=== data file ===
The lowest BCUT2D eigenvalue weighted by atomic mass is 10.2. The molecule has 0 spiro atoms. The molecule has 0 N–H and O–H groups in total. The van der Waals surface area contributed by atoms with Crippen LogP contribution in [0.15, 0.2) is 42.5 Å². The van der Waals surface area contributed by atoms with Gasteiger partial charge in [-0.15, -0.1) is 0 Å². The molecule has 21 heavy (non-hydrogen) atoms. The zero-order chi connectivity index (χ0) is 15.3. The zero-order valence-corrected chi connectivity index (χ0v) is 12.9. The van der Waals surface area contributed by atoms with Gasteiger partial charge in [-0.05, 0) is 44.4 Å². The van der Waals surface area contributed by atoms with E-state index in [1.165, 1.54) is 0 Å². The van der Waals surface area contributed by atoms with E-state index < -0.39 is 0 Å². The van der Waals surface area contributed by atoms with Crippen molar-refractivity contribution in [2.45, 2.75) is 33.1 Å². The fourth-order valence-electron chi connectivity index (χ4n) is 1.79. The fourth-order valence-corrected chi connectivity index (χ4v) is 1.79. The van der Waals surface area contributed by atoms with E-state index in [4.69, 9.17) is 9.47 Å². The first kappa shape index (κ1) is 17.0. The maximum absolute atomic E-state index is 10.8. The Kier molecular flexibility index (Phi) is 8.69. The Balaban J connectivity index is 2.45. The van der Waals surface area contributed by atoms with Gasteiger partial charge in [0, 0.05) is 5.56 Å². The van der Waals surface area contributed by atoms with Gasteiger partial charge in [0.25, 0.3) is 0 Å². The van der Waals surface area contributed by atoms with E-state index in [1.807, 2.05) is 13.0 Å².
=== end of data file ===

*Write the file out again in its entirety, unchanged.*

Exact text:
The lowest BCUT2D eigenvalue weighted by atomic mass is 10.2. The molecule has 0 spiro atoms. The molecule has 0 N–H and O–H groups in total. The van der Waals surface area contributed by atoms with Crippen LogP contribution in [0.15, 0.2) is 42.5 Å². The van der Waals surface area contributed by atoms with Gasteiger partial charge in [-0.15, -0.1) is 0 Å². The molecule has 21 heavy (non-hydrogen) atoms. The zero-order chi connectivity index (χ0) is 15.3. The zero-order valence-corrected chi connectivity index (χ0v) is 12.9. The van der Waals surface area contributed by atoms with Gasteiger partial charge in [-0.05, 0) is 44.4 Å². The van der Waals surface area contributed by atoms with E-state index in [1.165, 1.54) is 0 Å². The van der Waals surface area contributed by atoms with E-state index < -0.39 is 0 Å². The van der Waals surface area contributed by atoms with Crippen molar-refractivity contribution in [2.45, 2.75) is 33.1 Å². The fourth-order valence-electron chi connectivity index (χ4n) is 1.79. The fourth-order valence-corrected chi connectivity index (χ4v) is 1.79. The van der Waals surface area contributed by atoms with E-state index in [4.69, 9.17) is 9.47 Å². The first kappa shape index (κ1) is 17.0. The maximum absolute atomic E-state index is 10.8. The Kier molecular flexibility index (Phi) is 8.69. The Balaban J connectivity index is 2.45. The van der Waals surface area contributed by atoms with Gasteiger partial charge in [0, 0.05) is 5.56 Å². The van der Waals surface area contributed by atoms with Gasteiger partial charge in [0.25, 0.3) is 0 Å². The van der Waals surface area contributed by atoms with E-state index in [1.807, 2.05) is 13.0 Å².